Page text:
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Wednesday, August 25, 2004

Around and around she goes... 

Basically commenting here because the relevant blog doesn't have a Comments section I can add to...

It all starts here, with Dorian's rather entertaining and smart post on the absurdities of nostalgia. I responded in kind, to defend Star Wars Episodes I and II from the Star Wars fans with a maniacal (and rather silly) "devotion" to the original trilogy, as if enjoying both trilogies is in some way hypocritical.

This guy here responds:

I'm no big Star Wars fan, but that point doesn't make much sense to me, at least not as an indictment of Lucas.

Well, that's good. Because I wasn't indicting Lucas. I was attempting to put some perspective into the SW fans who have none.

Then the guy, who (don't get me wrong) seems to be pretty sharp, doubles back on his own counterargument. He attempts to say that being innovative is the same as being a masterful film, and counters my "if Episode IV came out today, it'd make $60 mil and disappear forever" comment:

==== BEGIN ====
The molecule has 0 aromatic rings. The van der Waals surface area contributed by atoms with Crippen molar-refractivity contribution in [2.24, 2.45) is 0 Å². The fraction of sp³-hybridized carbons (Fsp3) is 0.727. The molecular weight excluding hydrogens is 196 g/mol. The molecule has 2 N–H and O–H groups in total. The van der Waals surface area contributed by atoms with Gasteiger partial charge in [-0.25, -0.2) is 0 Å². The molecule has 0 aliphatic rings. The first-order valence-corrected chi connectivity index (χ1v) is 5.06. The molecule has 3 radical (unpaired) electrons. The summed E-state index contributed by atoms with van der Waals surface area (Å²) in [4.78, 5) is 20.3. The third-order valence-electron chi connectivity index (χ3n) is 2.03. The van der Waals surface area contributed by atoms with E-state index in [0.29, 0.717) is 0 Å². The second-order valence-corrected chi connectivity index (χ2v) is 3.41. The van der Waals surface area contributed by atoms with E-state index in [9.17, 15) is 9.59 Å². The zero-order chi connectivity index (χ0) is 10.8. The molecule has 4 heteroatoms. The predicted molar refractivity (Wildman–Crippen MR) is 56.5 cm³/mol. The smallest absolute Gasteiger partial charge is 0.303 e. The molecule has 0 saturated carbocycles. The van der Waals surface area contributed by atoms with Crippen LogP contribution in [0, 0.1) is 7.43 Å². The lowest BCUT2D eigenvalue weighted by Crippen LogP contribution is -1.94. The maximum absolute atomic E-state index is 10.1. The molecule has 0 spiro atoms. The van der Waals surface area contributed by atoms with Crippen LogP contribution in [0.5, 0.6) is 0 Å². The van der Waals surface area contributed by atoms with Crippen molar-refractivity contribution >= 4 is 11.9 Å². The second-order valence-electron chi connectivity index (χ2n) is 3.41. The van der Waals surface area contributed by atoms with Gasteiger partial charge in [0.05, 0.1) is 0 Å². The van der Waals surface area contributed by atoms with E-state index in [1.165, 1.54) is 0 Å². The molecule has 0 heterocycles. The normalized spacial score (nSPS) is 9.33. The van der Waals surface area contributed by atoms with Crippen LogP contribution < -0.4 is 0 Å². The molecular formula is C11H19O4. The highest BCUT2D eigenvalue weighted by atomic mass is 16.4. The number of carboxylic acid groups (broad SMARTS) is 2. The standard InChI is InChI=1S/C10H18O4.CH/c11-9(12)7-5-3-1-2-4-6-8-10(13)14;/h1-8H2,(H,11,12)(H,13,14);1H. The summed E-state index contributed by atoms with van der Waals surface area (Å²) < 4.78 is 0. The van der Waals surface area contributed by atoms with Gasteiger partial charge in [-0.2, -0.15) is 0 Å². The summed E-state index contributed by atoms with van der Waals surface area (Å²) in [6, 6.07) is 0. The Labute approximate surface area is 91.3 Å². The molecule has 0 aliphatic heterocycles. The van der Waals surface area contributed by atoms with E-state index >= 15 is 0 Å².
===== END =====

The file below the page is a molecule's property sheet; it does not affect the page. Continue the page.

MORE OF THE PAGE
It's only when you compare CK with the films of its time that can you see it for what it is. That doesn't mean it wasn't masterful filmmaking... quite to the contrary, that's precisely what establishes the movie's greatness. It provided the shoulders upon which further greatness has perched.

Either I made my point badly, or it just wasn't received. The technological innovations of Star Wars are absolutely undeniable; and whether the original movie revitalized blockbuster filmmaking or doomed artistic creativity in film forever is still up for debate. That's a big contribution to film. I'm not denying that. I'd be crazy to.

But the first film's technique is sloppy, choppy, only moderately-well acted and generally bears the hallmarks of a bright but undisciplined semi-pro. Overflowing imagination filtered through as-yet unhoned technique. Critics panned the shit out of Episode IV when it came out, you know; they were focusing on the mediocre form while blind to the wild imagination playing out in front of them.

The technique of the film, its mastery of the storytelling form, rates a B- at best.

The point is, being innovative at the time is masterful filmmaking.

I disagree, at least when I'm defining the term "masterful filmmaking" to mean... masterful filmmaking.

Cue rampage by angry Star Wars fans who will entirely miss the point of this...

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